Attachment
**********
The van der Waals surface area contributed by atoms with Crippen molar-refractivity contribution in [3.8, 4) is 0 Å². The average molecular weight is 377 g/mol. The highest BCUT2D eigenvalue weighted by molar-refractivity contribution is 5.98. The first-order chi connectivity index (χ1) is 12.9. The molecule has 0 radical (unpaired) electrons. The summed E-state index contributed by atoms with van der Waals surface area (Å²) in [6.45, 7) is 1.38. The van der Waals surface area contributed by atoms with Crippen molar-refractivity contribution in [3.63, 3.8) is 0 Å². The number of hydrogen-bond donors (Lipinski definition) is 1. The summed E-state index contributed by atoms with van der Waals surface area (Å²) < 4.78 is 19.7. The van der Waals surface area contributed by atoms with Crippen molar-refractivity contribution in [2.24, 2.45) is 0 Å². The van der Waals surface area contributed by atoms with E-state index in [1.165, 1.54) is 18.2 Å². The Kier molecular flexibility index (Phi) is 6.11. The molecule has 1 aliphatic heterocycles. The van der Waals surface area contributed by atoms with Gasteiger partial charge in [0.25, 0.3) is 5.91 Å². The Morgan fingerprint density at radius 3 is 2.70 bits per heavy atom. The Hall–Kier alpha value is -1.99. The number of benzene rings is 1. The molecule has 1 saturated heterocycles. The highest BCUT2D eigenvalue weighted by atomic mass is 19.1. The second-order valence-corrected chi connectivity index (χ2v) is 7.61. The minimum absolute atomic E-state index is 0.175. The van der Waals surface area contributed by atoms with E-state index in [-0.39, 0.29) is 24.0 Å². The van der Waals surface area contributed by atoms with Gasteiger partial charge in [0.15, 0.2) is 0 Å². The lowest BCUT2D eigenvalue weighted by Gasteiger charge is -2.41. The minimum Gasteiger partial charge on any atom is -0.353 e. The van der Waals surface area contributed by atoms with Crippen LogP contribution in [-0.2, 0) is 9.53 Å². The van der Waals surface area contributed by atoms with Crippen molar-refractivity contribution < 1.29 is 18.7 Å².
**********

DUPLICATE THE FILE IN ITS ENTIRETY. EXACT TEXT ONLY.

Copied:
The van der Waals surface area contributed by atoms with Crippen molar-refractivity contribution in [3.8, 4) is 0 Å². The average molecular weight is 377 g/mol. The highest BCUT2D eigenvalue weighted by molar-refractivity contribution is 5.98. The first-order chi connectivity index (χ1) is 12.9. The molecule has 0 radical (unpaired) electrons. The summed E-state index contributed by atoms with van der Waals surface area (Å²) in [6.45, 7) is 1.38. The van der Waals surface area contributed by atoms with Crippen molar-refractivity contribution in [3.63, 3.8) is 0 Å². The number of hydrogen-bond donors (Lipinski definition) is 1. The summed E-state index contributed by atoms with van der Waals surface area (Å²) < 4.78 is 19.7. The van der Waals surface area contributed by atoms with Crippen molar-refractivity contribution in [2.24, 2.45) is 0 Å². The van der Waals surface area contributed by atoms with E-state index in [1.165, 1.54) is 18.2 Å². The Kier molecular flexibility index (Phi) is 6.11. The molecule has 1 aliphatic heterocycles. The van der Waals surface area contributed by atoms with Gasteiger partial charge in [0.25, 0.3) is 5.91 Å². The Morgan fingerprint density at radius 3 is 2.70 bits per heavy atom. The Hall–Kier alpha value is -1.99. The number of benzene rings is 1. The molecule has 1 saturated heterocycles. The highest BCUT2D eigenvalue weighted by atomic mass is 19.1. The second-order valence-corrected chi connectivity index (χ2v) is 7.61. The minimum absolute atomic E-state index is 0.175. The van der Waals surface area contributed by atoms with E-state index in [-0.39, 0.29) is 24.0 Å². The van der Waals surface area contributed by atoms with Gasteiger partial charge in [0.15, 0.2) is 0 Å². The lowest BCUT2D eigenvalue weighted by Gasteiger charge is -2.41. The minimum Gasteiger partial charge on any atom is -0.353 e. The van der Waals surface area contributed by atoms with Crippen LogP contribution in [-0.2, 0) is 9.53 Å². The van der Waals surface area contributed by atoms with Crippen molar-refractivity contribution < 1.29 is 18.7 Å².